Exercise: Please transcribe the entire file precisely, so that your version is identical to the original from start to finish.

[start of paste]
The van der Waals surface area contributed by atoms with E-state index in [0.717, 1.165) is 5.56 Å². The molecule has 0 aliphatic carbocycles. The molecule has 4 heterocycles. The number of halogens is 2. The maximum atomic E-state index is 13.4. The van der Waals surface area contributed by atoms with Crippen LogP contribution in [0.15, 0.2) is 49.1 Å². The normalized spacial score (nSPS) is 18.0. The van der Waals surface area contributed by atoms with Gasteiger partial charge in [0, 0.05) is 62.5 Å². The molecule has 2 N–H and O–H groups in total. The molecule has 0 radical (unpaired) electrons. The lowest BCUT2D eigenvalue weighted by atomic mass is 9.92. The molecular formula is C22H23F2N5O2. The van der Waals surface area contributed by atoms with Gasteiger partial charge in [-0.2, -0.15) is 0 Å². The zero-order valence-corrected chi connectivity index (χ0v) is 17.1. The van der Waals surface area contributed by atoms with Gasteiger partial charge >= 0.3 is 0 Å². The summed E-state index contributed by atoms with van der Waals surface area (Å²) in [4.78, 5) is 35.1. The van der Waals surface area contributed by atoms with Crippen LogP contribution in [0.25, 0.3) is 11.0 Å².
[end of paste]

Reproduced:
The van der Waals surface area contributed by atoms with E-state index in [0.717, 1.165) is 5.56 Å². The molecule has 0 aliphatic carbocycles. The molecule has 4 heterocycles. The number of halogens is 2. The maximum atomic E-state index is 13.4. The van der Waals surface area contributed by atoms with Crippen LogP contribution in [0.15, 0.2) is 49.1 Å². The normalized spacial score (nSPS) is 18.0. The van der Waals surface area contributed by atoms with Gasteiger partial charge in [0, 0.05) is 62.5 Å². The molecule has 2 N–H and O–H groups in total. The molecule has 0 radical (unpaired) electrons. The lowest BCUT2D eigenvalue weighted by atomic mass is 9.92. The molecular formula is C22H23F2N5O2. The van der Waals surface area contributed by atoms with Gasteiger partial charge in [-0.2, -0.15) is 0 Å². The zero-order valence-corrected chi connectivity index (χ0v) is 17.1. The van der Waals surface area contributed by atoms with Gasteiger partial charge >= 0.3 is 0 Å². The summed E-state index contributed by atoms with van der Waals surface area (Å²) in [4.78, 5) is 35.1. The van der Waals surface area contributed by atoms with Crippen LogP contribution in [0.25, 0.3) is 11.0 Å².